Groups vulnerable to exclusion
Immersed in the digital era, it could be said that fewer offices does not necessarily imply that access to financial services is limited, since electronic banking is a tool that is becoming more widely implemented every day, but the problem occurs with certain groups. ‘vulnerable’ and do not have access to these instruments, which can be a threat when receiving a basic essential service.
Older people, people who do not have digital knowledge, groups that reside in municipalities without internet access or who do not have a computer or smartphone are vulnerable and require special attention because with the closure of the office and the ATM they may find themselves excluded. financially, something that, due to the characteristics of population density, dispersion and aging, can especially affect Extremadura.
Public-private cooperation against financial exclusion
To fight against discrimination against these vulnerable groups, Extremadura is working through public-private cooperation to implement tools that allow access to banking services in the region, either with offices or state-of-the-art ATMs that facilitate necessary day-to-day transactions, such as depositing or withdrawing money, paying bills or recharging a mobile phone, among others.
In this way, the regional Administration and the provincial councils have launched a ‘financial inclusion’ plan that allows access to banking services in those small municipalities that are deprived of this service in the region and to which, as could not be Another way, Caja Rural de Extremadura has joined.
In this way, we have promoted the implementation of 32 financial service points for municipalities that did not have it or that lost it with the crisis.
Unlike the large banks, Caja Rural de Extremadura has not seen a reduction in the number of offices in the region since 2008, but rather has increased them slightly and has become the Extremaduran entity with the greatest territorial presence by having a network of 110 offices distributed throughout the autonomous community.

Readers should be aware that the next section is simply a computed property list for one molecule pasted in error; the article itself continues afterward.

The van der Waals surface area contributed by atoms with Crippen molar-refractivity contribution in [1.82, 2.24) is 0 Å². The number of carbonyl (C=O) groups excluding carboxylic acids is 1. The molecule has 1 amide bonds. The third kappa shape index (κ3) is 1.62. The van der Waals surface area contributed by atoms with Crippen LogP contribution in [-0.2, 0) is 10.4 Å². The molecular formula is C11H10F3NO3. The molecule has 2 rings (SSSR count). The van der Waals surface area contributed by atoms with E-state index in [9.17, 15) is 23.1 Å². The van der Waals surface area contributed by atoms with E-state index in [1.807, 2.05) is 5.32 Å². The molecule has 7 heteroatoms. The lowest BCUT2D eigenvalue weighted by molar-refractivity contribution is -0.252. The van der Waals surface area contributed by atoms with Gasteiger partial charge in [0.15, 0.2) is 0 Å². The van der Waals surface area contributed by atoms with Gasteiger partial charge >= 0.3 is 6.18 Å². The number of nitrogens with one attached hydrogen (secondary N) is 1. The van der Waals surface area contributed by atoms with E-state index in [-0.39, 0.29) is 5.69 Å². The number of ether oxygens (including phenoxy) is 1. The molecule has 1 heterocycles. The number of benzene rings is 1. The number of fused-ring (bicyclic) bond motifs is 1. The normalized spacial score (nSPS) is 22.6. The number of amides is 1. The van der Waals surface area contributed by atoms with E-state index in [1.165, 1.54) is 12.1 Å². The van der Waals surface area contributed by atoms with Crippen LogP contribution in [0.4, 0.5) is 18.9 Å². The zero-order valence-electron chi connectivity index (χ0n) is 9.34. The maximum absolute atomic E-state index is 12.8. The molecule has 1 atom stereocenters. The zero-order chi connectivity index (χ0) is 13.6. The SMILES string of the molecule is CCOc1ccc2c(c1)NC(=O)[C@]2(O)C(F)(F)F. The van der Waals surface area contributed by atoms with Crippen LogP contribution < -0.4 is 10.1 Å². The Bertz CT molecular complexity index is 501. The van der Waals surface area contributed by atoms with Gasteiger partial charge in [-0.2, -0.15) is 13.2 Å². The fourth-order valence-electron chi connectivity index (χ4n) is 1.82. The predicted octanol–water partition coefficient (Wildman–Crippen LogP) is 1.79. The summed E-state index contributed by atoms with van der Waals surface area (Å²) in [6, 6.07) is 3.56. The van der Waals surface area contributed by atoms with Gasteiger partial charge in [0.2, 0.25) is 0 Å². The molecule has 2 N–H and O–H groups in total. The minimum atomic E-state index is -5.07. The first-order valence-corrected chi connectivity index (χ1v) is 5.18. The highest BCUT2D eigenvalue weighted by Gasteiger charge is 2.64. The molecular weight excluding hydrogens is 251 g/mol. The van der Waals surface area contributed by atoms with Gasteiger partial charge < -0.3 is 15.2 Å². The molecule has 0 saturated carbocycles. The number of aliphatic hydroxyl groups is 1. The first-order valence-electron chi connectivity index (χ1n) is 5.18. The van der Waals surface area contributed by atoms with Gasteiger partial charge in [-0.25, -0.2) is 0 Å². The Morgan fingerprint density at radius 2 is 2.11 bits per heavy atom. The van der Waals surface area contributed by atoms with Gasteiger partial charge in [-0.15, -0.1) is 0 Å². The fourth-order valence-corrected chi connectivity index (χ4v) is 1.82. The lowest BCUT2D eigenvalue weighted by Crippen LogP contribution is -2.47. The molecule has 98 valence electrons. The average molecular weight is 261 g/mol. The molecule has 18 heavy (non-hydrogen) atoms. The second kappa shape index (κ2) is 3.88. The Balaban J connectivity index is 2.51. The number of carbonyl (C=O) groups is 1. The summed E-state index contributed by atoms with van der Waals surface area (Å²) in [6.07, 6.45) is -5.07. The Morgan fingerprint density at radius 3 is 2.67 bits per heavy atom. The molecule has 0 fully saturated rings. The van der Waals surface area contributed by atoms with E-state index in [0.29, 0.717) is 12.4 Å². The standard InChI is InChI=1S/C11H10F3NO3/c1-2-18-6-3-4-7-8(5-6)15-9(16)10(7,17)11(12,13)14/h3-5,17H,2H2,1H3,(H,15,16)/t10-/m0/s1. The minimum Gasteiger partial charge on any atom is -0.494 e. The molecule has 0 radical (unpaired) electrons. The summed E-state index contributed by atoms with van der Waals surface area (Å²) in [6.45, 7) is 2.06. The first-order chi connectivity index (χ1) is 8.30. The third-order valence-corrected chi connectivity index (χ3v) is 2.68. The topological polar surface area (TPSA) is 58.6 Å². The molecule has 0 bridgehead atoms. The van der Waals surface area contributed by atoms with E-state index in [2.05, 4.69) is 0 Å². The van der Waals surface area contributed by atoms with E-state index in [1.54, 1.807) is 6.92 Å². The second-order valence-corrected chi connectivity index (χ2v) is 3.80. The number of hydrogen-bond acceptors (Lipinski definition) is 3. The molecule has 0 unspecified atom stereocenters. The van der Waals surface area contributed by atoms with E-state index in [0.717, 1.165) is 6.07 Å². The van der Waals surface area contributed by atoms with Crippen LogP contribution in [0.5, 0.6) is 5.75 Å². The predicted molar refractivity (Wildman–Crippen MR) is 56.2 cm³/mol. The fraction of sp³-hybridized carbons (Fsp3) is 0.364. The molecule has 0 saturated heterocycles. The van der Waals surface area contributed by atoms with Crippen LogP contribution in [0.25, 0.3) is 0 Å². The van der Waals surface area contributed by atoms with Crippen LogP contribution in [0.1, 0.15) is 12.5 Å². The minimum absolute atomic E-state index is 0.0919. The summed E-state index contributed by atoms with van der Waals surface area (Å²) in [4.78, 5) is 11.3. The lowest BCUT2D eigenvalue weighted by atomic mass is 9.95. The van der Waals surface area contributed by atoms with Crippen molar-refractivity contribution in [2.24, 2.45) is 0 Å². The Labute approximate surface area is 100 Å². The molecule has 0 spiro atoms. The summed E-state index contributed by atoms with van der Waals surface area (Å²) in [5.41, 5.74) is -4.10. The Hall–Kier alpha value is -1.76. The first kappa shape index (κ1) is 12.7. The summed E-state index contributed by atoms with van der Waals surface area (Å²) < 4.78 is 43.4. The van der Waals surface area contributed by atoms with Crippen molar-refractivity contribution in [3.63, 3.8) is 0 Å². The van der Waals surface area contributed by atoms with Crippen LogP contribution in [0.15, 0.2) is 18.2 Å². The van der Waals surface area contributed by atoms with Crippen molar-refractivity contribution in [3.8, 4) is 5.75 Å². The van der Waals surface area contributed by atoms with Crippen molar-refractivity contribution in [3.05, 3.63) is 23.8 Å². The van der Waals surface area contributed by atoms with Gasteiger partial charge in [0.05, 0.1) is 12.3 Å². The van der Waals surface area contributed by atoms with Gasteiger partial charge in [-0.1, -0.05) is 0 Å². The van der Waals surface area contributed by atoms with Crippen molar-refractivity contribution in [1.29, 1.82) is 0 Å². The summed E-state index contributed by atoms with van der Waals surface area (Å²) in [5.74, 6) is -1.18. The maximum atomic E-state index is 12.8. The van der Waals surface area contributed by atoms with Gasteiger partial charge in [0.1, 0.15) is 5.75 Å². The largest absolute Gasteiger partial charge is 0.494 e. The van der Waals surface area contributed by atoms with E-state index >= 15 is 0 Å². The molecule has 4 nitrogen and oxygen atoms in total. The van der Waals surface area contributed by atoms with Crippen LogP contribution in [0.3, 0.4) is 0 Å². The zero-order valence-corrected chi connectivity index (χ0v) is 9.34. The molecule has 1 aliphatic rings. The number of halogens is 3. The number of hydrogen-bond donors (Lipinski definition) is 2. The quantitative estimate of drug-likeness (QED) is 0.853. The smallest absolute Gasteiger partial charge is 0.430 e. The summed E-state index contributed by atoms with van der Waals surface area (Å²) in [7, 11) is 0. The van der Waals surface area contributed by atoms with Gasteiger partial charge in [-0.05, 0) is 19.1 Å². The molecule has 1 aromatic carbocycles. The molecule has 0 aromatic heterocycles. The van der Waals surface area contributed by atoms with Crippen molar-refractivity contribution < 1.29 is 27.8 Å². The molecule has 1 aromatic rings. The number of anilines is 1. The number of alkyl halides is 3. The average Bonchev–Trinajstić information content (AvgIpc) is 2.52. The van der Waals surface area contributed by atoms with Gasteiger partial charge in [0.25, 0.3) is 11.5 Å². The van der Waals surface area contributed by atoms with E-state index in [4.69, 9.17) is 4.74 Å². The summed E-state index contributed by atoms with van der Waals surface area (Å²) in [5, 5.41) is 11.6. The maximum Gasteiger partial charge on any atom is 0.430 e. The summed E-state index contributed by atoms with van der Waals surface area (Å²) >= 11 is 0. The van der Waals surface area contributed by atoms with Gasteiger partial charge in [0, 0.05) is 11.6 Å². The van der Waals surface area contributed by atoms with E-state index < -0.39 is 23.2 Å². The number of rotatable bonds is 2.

This network favors access to financial services in a close and personalized way for citizens, adjusted to the needs and knowledge of the territory, something that is possible because cooperative credit entities mainly have social profitability in their DNA, and not only the economy.
In short, it is the responsibility of entities such as Caja Rural de Extremadura to offer citizens basic services on a daily basis, such as the possibility of making transactions, payments, savings, credit or insurance, among other things. You don’t have to look at or measure the macroeconomic figures so much, but rather put a face to the people who are in front of a counter requesting that a vital service be provided to them. Credit cooperatives are not mere dispensers of banking products, but rather we are a vital instrument that is fully involved in the fight against financial exclusion, social development and supporting vulnerable groups that may be threatened. Our commitment is clear to the inclusion of everyone.